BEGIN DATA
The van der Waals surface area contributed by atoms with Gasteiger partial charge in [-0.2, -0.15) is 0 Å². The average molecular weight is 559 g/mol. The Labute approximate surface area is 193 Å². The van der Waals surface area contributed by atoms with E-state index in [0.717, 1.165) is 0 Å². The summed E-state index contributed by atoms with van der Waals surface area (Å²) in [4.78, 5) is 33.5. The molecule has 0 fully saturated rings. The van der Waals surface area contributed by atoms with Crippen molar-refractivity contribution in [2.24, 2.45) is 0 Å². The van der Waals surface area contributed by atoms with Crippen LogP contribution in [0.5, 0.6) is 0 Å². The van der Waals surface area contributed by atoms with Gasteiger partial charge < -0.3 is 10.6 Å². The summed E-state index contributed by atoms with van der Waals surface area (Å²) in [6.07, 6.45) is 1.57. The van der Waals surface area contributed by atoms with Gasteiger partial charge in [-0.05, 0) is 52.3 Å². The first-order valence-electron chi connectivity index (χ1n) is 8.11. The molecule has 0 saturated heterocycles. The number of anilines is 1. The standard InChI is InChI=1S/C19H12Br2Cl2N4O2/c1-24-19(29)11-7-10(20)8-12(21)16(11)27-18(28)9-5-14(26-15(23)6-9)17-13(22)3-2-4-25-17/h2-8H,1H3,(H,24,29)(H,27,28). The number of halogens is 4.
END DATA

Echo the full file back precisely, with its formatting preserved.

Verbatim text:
The van der Waals surface area contributed by atoms with Gasteiger partial charge in [-0.2, -0.15) is 0 Å². The average molecular weight is 559 g/mol. The Labute approximate surface area is 193 Å². The van der Waals surface area contributed by atoms with E-state index in [0.717, 1.165) is 0 Å². The summed E-state index contributed by atoms with van der Waals surface area (Å²) in [4.78, 5) is 33.5. The molecule has 0 fully saturated rings. The van der Waals surface area contributed by atoms with Crippen molar-refractivity contribution in [2.24, 2.45) is 0 Å². The van der Waals surface area contributed by atoms with Crippen LogP contribution in [0.5, 0.6) is 0 Å². The van der Waals surface area contributed by atoms with Gasteiger partial charge < -0.3 is 10.6 Å². The summed E-state index contributed by atoms with van der Waals surface area (Å²) in [6.07, 6.45) is 1.57. The van der Waals surface area contributed by atoms with Gasteiger partial charge in [-0.05, 0) is 52.3 Å². The first-order valence-electron chi connectivity index (χ1n) is 8.11. The molecule has 0 saturated heterocycles. The number of anilines is 1. The standard InChI is InChI=1S/C19H12Br2Cl2N4O2/c1-24-19(29)11-7-10(20)8-12(21)16(11)27-18(28)9-5-14(26-15(23)6-9)17-13(22)3-2-4-25-17/h2-8H,1H3,(H,24,29)(H,27,28). The number of halogens is 4.